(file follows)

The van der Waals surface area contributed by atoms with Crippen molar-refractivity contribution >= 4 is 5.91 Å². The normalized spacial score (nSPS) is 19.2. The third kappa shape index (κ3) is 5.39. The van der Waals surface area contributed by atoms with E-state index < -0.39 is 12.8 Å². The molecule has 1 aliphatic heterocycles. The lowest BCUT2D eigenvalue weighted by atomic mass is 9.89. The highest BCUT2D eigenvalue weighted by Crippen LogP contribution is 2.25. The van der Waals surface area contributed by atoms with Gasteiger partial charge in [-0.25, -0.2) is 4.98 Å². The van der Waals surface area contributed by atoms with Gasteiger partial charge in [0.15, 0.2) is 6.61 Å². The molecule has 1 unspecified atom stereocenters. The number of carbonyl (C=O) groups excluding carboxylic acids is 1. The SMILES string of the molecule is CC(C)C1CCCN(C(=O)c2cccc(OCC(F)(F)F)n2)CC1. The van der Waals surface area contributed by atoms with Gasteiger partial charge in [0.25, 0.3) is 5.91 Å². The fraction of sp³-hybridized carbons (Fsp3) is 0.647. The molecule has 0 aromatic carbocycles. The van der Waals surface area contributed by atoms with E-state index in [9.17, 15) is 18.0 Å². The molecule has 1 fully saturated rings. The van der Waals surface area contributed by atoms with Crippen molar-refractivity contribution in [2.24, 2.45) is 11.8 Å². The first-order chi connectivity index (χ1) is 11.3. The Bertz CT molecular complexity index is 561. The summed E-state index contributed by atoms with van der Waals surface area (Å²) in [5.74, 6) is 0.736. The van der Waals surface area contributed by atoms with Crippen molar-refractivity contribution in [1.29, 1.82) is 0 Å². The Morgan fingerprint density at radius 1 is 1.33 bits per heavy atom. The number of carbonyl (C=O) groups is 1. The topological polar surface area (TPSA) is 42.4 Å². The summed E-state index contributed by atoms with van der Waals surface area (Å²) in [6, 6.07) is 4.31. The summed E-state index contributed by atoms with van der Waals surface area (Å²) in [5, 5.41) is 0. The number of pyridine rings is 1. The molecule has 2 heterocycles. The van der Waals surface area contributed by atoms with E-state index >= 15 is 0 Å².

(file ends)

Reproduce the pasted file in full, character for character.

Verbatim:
The van der Waals surface area contributed by atoms with Crippen molar-refractivity contribution >= 4 is 5.91 Å². The normalized spacial score (nSPS) is 19.2. The third kappa shape index (κ3) is 5.39. The van der Waals surface area contributed by atoms with E-state index < -0.39 is 12.8 Å². The molecule has 1 aliphatic heterocycles. The lowest BCUT2D eigenvalue weighted by atomic mass is 9.89. The highest BCUT2D eigenvalue weighted by Crippen LogP contribution is 2.25. The van der Waals surface area contributed by atoms with Gasteiger partial charge in [-0.25, -0.2) is 4.98 Å². The van der Waals surface area contributed by atoms with Gasteiger partial charge in [0.15, 0.2) is 6.61 Å². The molecule has 1 unspecified atom stereocenters. The number of carbonyl (C=O) groups excluding carboxylic acids is 1. The SMILES string of the molecule is CC(C)C1CCCN(C(=O)c2cccc(OCC(F)(F)F)n2)CC1. The van der Waals surface area contributed by atoms with Gasteiger partial charge in [0.25, 0.3) is 5.91 Å². The fraction of sp³-hybridized carbons (Fsp3) is 0.647. The molecule has 0 aromatic carbocycles. The van der Waals surface area contributed by atoms with E-state index in [9.17, 15) is 18.0 Å². The molecule has 1 fully saturated rings. The van der Waals surface area contributed by atoms with Crippen molar-refractivity contribution in [2.24, 2.45) is 11.8 Å². The first-order chi connectivity index (χ1) is 11.3. The Bertz CT molecular complexity index is 561. The summed E-state index contributed by atoms with van der Waals surface area (Å²) in [5.74, 6) is 0.736. The van der Waals surface area contributed by atoms with Crippen molar-refractivity contribution in [1.29, 1.82) is 0 Å². The Morgan fingerprint density at radius 1 is 1.33 bits per heavy atom. The number of carbonyl (C=O) groups is 1. The topological polar surface area (TPSA) is 42.4 Å². The summed E-state index contributed by atoms with van der Waals surface area (Å²) in [6, 6.07) is 4.31. The summed E-state index contributed by atoms with van der Waals surface area (Å²) in [5, 5.41) is 0. The number of pyridine rings is 1. The molecule has 2 heterocycles. The van der Waals surface area contributed by atoms with E-state index >= 15 is 0 Å².